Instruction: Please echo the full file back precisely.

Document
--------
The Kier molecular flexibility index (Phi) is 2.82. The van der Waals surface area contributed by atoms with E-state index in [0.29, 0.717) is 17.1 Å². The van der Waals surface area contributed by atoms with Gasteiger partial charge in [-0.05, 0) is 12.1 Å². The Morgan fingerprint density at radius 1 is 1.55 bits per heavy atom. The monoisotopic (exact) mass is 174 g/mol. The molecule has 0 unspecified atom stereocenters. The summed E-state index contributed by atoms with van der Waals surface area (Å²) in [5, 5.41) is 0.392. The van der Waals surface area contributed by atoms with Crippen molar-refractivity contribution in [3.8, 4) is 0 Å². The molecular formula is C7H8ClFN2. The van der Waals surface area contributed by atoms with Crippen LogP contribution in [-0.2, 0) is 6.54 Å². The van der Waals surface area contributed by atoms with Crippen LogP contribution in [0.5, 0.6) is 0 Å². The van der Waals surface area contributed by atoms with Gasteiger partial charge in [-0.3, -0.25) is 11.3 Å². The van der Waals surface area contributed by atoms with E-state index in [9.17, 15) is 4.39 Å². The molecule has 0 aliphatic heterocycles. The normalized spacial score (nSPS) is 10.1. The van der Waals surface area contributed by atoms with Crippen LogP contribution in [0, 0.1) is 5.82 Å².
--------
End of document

The Kier molecular flexibility index (Phi) is 2.82. The van der Waals surface area contributed by atoms with E-state index in [0.29, 0.717) is 17.1 Å². The van der Waals surface area contributed by atoms with Gasteiger partial charge in [-0.05, 0) is 12.1 Å². The Morgan fingerprint density at radius 1 is 1.55 bits per heavy atom. The monoisotopic (exact) mass is 174 g/mol. The molecule has 0 unspecified atom stereocenters. The summed E-state index contributed by atoms with van der Waals surface area (Å²) in [5, 5.41) is 0.392. The van der Waals surface area contributed by atoms with Crippen molar-refractivity contribution in [3.8, 4) is 0 Å². The molecular formula is C7H8ClFN2. The van der Waals surface area contributed by atoms with Crippen LogP contribution in [-0.2, 0) is 6.54 Å². The van der Waals surface area contributed by atoms with Crippen LogP contribution in [0.5, 0.6) is 0 Å². The van der Waals surface area contributed by atoms with Gasteiger partial charge in [-0.3, -0.25) is 11.3 Å². The van der Waals surface area contributed by atoms with E-state index in [9.17, 15) is 4.39 Å². The molecule has 0 aliphatic heterocycles. The normalized spacial score (nSPS) is 10.1. The van der Waals surface area contributed by atoms with Crippen LogP contribution in [0, 0.1) is 5.82 Å².